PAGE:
The other day when I posted my Nurgle Cultist troop, I mentioned mixing the washes when I shaded him. I wanted to expand on that idea today and talk more about breaking out of the one color at a time mindset.
I'm willing to bet you, like me, paint using one color at a time. In fact, I'm willing to bet it's what 99 percent of us do. It's probably how we were taught and it's certainly how GW explains the painting process to us with the new Base, Shade and Layer paints.
I even do it myself. I work with one color for the base and then move to a darker shade of that same color for the shadows and then a lighter version of that very same color for the highlight. What makes this weird for me is that I'm used to using multiple colors or mixes of multiple colors at a time instead of sticking to shades of just one color. I did it all the time in art school. My oil painting palette was a sea of colors that you could never get by painting one color at a time.
The variety of shades and hues is endless once you start using multiple colors instead of shades/tints of one particular color. This is what we are missing on our models. This is what you see on some of the higher end model painting out there. The subtle blending of numerous colors to give a wonderful look to a model.
You can see it (additional techniques to introduce a variety of colors into our models) starting to work their way into our painting today. Folks are starting to use different primer colors on models (and by that, I mean something other than black or white), zenithal highlighting creates wonderful value changes to show light and dark surfaces on a model and people are starting to learn that Agrax Earthshade for all it's great qualities is not the best wash on the planet.
Try using green or blue to shade red armour, the effect can be quite nice and it doesn't turn out as flat looking as it would if you'd used just black.
His left arm is another good example. If you look at it in the pic above, it's green, but has a pink hue at the top, a green tint in the middle and is somewhat brown at his hand.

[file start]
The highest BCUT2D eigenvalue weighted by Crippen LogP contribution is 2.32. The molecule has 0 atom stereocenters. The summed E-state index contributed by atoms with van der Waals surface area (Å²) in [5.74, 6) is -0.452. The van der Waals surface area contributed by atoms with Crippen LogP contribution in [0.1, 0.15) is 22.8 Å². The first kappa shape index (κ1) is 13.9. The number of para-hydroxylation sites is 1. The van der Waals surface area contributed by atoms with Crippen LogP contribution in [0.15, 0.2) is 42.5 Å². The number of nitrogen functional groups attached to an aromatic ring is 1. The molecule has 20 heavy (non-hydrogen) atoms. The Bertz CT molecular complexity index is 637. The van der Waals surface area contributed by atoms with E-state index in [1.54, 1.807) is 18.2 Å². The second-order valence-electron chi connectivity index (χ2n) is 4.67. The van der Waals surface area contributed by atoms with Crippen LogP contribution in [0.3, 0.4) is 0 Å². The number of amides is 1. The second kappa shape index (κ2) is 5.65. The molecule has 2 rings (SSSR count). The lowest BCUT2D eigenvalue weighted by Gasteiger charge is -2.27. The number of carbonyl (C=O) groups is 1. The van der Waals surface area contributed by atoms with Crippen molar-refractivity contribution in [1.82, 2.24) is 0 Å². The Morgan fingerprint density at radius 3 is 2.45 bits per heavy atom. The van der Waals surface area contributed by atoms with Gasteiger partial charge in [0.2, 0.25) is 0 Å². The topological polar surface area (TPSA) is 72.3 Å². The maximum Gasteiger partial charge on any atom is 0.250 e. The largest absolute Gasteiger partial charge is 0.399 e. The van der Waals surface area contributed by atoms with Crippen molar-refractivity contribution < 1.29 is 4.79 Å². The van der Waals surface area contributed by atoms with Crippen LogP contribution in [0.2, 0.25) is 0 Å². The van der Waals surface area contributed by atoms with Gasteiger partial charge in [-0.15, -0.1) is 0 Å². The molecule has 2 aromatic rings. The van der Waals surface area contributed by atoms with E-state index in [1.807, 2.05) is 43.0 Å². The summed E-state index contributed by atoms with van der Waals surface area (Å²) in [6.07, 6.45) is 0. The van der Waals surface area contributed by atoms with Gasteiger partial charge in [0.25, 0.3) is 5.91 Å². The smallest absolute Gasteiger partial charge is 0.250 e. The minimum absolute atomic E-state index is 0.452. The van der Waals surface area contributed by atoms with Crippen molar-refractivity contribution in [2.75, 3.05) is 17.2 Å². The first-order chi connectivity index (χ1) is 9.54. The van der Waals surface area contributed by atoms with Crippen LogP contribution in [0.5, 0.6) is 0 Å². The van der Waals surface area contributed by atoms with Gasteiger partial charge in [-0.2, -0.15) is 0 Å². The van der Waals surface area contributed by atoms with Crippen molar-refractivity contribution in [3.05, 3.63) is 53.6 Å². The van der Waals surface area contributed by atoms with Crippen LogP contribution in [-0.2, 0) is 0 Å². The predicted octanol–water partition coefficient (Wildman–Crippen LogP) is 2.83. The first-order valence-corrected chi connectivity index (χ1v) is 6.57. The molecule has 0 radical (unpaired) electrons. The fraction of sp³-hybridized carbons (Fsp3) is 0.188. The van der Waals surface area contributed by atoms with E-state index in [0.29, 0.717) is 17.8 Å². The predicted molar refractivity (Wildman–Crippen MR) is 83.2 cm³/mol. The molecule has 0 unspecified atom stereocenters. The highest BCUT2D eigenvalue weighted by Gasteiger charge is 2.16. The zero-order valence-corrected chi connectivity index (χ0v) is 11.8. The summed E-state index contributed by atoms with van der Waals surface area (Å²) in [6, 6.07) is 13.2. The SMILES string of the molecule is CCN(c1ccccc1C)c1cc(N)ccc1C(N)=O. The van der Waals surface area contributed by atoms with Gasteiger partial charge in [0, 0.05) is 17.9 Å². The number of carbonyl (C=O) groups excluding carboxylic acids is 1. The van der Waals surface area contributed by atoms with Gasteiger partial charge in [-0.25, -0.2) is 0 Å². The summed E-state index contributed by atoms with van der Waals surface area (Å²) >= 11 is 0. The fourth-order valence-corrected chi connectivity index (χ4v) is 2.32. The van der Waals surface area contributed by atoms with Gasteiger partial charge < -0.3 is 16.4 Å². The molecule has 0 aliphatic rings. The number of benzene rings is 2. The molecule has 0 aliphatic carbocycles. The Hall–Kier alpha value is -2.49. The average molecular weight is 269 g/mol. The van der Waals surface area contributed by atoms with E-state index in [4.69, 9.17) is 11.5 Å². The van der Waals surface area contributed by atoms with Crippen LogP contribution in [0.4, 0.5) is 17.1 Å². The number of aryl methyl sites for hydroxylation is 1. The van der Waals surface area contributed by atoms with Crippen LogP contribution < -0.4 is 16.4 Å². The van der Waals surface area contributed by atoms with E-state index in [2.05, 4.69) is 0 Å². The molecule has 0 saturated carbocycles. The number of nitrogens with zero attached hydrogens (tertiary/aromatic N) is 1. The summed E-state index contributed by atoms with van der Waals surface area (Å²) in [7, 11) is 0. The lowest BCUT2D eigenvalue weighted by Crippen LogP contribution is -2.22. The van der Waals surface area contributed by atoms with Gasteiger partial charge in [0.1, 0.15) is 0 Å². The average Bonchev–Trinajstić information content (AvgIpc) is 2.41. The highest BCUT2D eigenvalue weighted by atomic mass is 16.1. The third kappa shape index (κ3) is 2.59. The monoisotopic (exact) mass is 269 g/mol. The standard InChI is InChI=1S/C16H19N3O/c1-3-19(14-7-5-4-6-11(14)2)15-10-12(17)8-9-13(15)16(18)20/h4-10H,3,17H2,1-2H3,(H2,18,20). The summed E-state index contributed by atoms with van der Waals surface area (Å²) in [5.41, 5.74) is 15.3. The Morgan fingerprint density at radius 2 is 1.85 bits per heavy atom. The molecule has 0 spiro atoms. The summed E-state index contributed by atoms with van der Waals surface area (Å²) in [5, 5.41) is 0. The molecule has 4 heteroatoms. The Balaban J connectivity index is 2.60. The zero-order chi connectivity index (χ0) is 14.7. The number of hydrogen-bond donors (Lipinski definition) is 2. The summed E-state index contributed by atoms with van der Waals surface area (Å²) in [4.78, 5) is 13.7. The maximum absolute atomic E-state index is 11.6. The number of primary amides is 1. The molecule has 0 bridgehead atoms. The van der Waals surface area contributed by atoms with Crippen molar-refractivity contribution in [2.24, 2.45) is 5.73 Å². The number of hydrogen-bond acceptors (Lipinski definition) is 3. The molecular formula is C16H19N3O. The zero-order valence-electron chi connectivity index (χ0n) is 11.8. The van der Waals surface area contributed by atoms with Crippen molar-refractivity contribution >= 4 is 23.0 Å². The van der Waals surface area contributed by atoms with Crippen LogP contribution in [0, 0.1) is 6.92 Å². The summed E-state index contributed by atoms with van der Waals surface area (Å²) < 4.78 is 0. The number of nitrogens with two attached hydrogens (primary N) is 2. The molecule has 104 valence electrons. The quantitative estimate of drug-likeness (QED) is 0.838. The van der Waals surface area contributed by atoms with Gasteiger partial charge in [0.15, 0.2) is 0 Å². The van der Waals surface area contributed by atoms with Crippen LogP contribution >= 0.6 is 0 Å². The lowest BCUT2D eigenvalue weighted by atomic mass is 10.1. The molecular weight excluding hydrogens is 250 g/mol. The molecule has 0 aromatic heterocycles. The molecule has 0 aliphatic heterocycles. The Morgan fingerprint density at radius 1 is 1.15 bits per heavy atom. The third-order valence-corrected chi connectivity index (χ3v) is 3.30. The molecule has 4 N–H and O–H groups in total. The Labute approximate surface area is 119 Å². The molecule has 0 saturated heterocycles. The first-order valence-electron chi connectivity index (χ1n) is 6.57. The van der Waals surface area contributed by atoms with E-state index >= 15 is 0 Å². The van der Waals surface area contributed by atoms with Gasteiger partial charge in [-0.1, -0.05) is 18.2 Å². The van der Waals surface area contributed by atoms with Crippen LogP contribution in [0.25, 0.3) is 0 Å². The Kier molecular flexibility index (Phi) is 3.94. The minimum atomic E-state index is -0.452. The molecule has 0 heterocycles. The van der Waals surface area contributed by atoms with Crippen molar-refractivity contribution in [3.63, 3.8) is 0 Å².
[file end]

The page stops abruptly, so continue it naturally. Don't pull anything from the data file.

My Nurgle Cultist model is my best example of this to date. Had I just used one wash for the shading, he would have never turned out like this. If I'd painted his shirt the same base color and then washed it with just Agrax Earthshade or just Nuln Oil, the final effect would not be anywhere near the same.
Now I'm not saying that you need to use multiple colors/washes/layers/whatever and if you don't, your model is junk. I'm saying that it's worth trying. Try shading your base colors with more than just one shade. Try painting a red helmet with something other than bright red for the highlight and Carroburg Crimson for the shading.
This is what a "red" helmet looks like when you shade it with Agrax Earthshade, Carroburg Crimson and then highlight with a bright red and give it a final line highlight using Ushabti Bone. It's not a big step, but it's a little change that makes a big difference in the final look.
It's still red, but the use of a tan color for the final line highlight gives the helmet a completely different look than if I'd just used another shade of red. You don't have to go far with paint to get an improvement. Try a slightly different color for a final highlight to see what the effect is on your next model. You might be pleasantly surprised.
Make sure to check out these posts as they might help:
Highlighting with a different hue
I only paint what I can see on a model
Success and failure when it comes to painting